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Martin Williams
3 minute read
5 Dec 2018
9:05 am

It would be wrong to censor the fascist EFF

Martin Williams

Let the audience decide whether EFF leaders are hypocritical or untruthful. Is democracy under threat? Yes. Will suppression strengthen it? No.

Julius Malema speaking at VUT. Picture: EFF/Twitter

Now that the media’s EFF infatuation is over, there is talk about censoring the racist, sexist, fascist bullies. That would be undemocratic. It would be bad journalism.

Addressing the Vodacom Journalist of the Year Awards, Mavuso Msimang said media show poor judgment when giving publicity to destructive causes.

Msimang cited EFF demonstrations outside the Commission of Inquiry into State Capture. Since then EFF thugs trashed at least one Vodacom store in response to Msimang’s depiction of Julius Malema and Floyd Shivambu as abusers of democracy.

In both instances (state capture inquiry and Vodacom store), democracy was abused. Not for the first time. There is a pattern. And journalists have long been targets.

In 2010 Malema ejected a BBC journalist from a conference, accusing him of “white tendencies”, calling him a “bastard” and “bloody agent”. In March, Shivambu attempted to throttle a journalist outside parliament. In 2012 Shivambu called another journalist a “white bitch”.

For upholders of democracy and freedom of expression, what is the appropriate response to abuse? Msimang says the EFF should be deprived of oxygen: “Publicity is the oxygen it needs to survive.” Indeed, that argument is frequently heard, but consider its implications.

You don’t like what someone is saying or doing. It offends your sensibilities. So, your instinct is to ignore or suppress what is being said. Really? Is that democratic? Is that good journalism?

Another who would censor the EFF is columnist Max du Preez. Last week he suggested, “media outlets should start publishing the Truth-O-Meters used in some parts of the world to quickly fact-check politicians’ utterances”.

Du Preez declares: “Facts matter! And it is our primary job as journalists to make sure that they do.” Yes, facts matter. But facts do not speak for themselves. In politics, facts are selected, presented and viewed selectively.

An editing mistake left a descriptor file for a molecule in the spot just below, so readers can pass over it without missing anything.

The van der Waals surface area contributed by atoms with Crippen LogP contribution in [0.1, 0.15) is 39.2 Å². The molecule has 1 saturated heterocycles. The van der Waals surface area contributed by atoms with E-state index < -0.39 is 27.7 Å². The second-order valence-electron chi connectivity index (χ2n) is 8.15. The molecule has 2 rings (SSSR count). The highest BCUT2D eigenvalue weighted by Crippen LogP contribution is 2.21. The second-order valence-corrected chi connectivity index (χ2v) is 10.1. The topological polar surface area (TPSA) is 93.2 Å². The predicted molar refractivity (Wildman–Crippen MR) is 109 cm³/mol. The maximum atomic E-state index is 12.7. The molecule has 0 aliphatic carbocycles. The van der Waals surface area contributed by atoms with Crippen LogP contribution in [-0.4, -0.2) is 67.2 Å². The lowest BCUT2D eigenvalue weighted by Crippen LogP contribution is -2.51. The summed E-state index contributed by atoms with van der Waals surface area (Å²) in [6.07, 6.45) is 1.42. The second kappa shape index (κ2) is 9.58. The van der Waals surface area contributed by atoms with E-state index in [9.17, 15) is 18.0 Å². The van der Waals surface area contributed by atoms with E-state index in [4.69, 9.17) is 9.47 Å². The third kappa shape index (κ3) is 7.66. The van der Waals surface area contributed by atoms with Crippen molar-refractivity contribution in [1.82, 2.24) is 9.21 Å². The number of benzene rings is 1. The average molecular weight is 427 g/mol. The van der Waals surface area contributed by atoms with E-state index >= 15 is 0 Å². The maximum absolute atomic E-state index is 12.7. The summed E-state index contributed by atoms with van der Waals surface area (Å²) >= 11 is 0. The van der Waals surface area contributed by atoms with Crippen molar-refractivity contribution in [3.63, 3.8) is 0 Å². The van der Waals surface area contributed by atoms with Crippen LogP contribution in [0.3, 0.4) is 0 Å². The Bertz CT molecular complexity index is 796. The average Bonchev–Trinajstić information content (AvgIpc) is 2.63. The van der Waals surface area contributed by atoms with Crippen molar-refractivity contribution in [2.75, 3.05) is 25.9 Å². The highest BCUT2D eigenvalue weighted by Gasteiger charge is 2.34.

Last week Spectator columnist Charles Moore mocked a UK version of the Truth-O-Meter. He described the BBC’s Reality Check device as hubris. “It (Reality Check) effectively says: ‘We report untrustworthy politicians …. You, the stupid viewer/listener, obviously cannot be expected to work out where the truth lies. Our expert correspondents will tell you.’”

Moore captures the presumptuousness of journalistic hubris. Already, by their selection of stories, journalists seek to influence what we should read and how we should interpret news.

Reporting, as distinct from opinion writing, should not be subject to a further filter such as a Truth-O-Meter, which is opinion dressed up as fact. Report on what’s happening. Expose the VBS looters. Investigate how, according to Ferial Haffajee, “the EFF may be using its kingmaker status in coalition governments to secure rents” in Johannesburg and elsewhere. Where there’s smoke, there’s a cigarette smuggler.

Let the audience decide whether EFF leaders are hypocritical or untruthful. Is democracy under threat? Yes. Will suppression strengthen democracy? No.

Censoring the EFF would boost their victimhood credentials. Think again.

Martin Williams, DA councillor.

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